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Methods of mapping

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Look at this: http://www.doomworld.com/idgames/?id=15384

This wad has two maps by Wraith: map02 and map05

You can download backups of the key stages of process here:
http://prboom-plus.sf.net/grid32_2.zip
http://prboom-plus.sf.net/grid32_5.zip

Does somebody use such strange (for me) method of building his levels as Wraith did?

It is very funny for me, that the first phase Weblord1.wad (one texture, no heights) is fully the same in view from above like release version. Especially because the level is not so small you can retain in one's memory

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I guess he draws his maps before hand, looking the backups.
I have the same method personnaly.

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Yes, if you are sure of what you want to do it's easy. Though his maps are more complex than my works.

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I can't work at all like that. I wish I could, coz it is a pretty efficient way to map. I always finish one area at a time, perfecting it, adding all the details, heights, etc then moving on to the next area. I work with an "image" in my mind rather than an overall "design" if that makes any sense.

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My mapping style is pretty sporadic. I usually just draw up some random layout in an editor and detail it and add gameplay from there. Other times, though, I do what Kyka does, yet other times I sketch out all of my map on paper and then "copy" it into an editor as closely as I can. I think I probably just get bored using the same method of mapping over and over... or something. =/

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Ever since i got into doom builder 3D mode i lay down the sectors i want first and do texturing/lighting and height-ing entirely in 3D mode, makes mapping fun! I also do some placement in it, but then align the items to the grid properly in 2D mode afterwards

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I draw my maps on paper first, then re-draw them in Doombuilder. I do almost all my sector heights, textures or flats in 3D mode. How do you change light levels in 3D mode? I still only do one room at a time though, I get a bit ill diciplined and leave areas bland otherwise.

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purist said:

How do you change light levels in 3D mode?

Normally, the scroll wheel changes heights correct? Well, if you hold down Ctrl when using the scroll wheel, it changes light levels instead.

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I think I've tried virtually every method for mapping. My experiences:

- Just start in DoomBuilder, build immediately without any beforehand planning:
Pro: you only do the fun part, being the actual mapping. Con: With this method I spend so much time on one single idea, that I forget about all the others.

- Laying out an entire (part of) a level in 2D mode, drawing sectors only. After that, adjust heights, lights, textures and things.
Pro: you have excellent control over the map layout. When you're building this fast, you can make a good layout, where all rooms sort of 'work together' and unite, much much easier. Con: When I'm halfway detailing the sectors, I get bored with the layout I made. In other words: I can't implement layout ideas that I get along the way well enough. You're stuck with the layout that you have, to a certain extend.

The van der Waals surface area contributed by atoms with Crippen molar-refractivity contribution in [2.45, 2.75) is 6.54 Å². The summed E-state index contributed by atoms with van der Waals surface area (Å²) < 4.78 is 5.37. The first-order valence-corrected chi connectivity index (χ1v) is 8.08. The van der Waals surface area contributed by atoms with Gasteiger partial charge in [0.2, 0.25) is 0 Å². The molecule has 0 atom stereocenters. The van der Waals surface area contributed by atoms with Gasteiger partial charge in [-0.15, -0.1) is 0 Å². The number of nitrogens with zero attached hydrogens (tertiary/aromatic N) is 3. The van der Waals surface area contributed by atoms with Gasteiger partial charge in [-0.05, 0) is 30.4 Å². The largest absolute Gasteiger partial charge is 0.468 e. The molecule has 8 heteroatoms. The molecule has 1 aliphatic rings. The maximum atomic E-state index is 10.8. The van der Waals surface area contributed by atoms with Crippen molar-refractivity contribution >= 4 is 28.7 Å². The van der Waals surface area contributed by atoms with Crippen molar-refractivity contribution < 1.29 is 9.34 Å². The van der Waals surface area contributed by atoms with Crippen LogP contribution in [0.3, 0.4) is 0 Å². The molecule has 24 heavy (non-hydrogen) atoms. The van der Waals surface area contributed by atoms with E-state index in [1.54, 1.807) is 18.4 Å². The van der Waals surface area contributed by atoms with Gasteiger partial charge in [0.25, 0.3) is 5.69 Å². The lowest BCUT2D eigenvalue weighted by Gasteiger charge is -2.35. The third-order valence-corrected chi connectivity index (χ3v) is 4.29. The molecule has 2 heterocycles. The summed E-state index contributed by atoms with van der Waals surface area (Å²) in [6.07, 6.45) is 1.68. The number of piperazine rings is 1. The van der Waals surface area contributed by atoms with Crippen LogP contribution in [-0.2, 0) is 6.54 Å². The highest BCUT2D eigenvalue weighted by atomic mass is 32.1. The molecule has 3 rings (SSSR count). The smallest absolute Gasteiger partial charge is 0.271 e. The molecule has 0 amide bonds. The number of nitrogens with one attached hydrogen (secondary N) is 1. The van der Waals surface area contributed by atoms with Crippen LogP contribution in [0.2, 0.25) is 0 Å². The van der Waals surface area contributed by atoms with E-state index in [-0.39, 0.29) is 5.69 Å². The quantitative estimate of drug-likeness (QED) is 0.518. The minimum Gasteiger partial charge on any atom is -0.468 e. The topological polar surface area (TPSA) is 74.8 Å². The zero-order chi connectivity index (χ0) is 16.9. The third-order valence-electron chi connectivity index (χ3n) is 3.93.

- Drawing (parts of) the level on millimeter paper, using the grid to draw the level precisely as it should be.
Pro: as the previous method, complete control over the layout, but less 'set in stone' than that method. Con: same as previous method, and drawing the level on paper in such detail is tedious and not much fun.

- Rough sketches of rooms, areas and smaller parts of the level, not bothering about exact dimensions.
Pro: this is what I mostly do. It's easy to quickly draft an idea, when it pops up in my mind, and I have enough freedom while mapping to change it to my views. Con: you think about your level per room, not about the level as a whole, which I think influences gameplay.

But, I'm sure everyone has to find a method that suits him or her personally.

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Judging by his unfinished maps for Doom 64 Outcast (iirc), I believe that Kaiser maps this way as well.

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THE ULTIMATE FOOL PROOF PLAN

Script 666 (int HowToMakeAMapRight)
{

if (no other steps are done)
{
Get an idea in my head
}


if (idea is good)
{
Draw map madly and hope it works out
}
else
{
rethink of the idea
}



if (idea turns out to be complete)
{
while (true)
{
print (s: "Epic win");
delay (1);
}
}
else
{
DrawOnPaper = 1;
}



if (DrawOnPaper == 1)
{
Implement ideas in map
}


if (Map == looking good)
{
while (true)
{
print (s: "Epic win");
delay (1);
}
}
else
{
restart;
}
}

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I usually just throw on some music that fits the atmosphere for the map I'm working on and go from there.. Mostly it's Skinny Puppy, actually, it's always Skinny Puppy.

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I throw on music to get me in the mood of the map I am building. And then I work differently depending on the editor I use.

DETH, I work mostly with linedefs. Building the map wall by wall so to speak. When I am in the middle of an area, there's big gaps in the structure.

Doombuilder, I just succumb to the nature of the editor and build sectors. Don't really like working in Doombuilder.

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Ed said:

I usually just throw on some music that fits the atmosphere for the map I'm working on and go from there.. Mostly it's Skinny Puppy, actually, it's always Skinny Puppy.

Great choice !

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Woot... I've just spent much of today ironing out bugs in my level. And it occurred to me that man do I do things the long way. I gotta learn how to "map-lite" do it fast, rip through the general outline, get a bigger overview. I think I am going to force myself to map like that occasionally rather than my usual perfectionist turtling "oh shit I even offset textures in areas that no-one is ever going to see."

Thanks people.


P.S. Great script Black Metal.

P.P.S. I've never heard of Skinny Puppy. But I'm gonna rectify that in the next few minutes.

<--Once made a vanilla doom map in front of 50000 screaming fans at Wembley stadium. The crowd erupted as I built an over/under bridge across a chasm packed with lava. I don't have that map anymore. Who'd of thought that computer boxes don't crowd surf very well.... Ahhhh, good times.

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My mapping methods changed over the years then reverted back.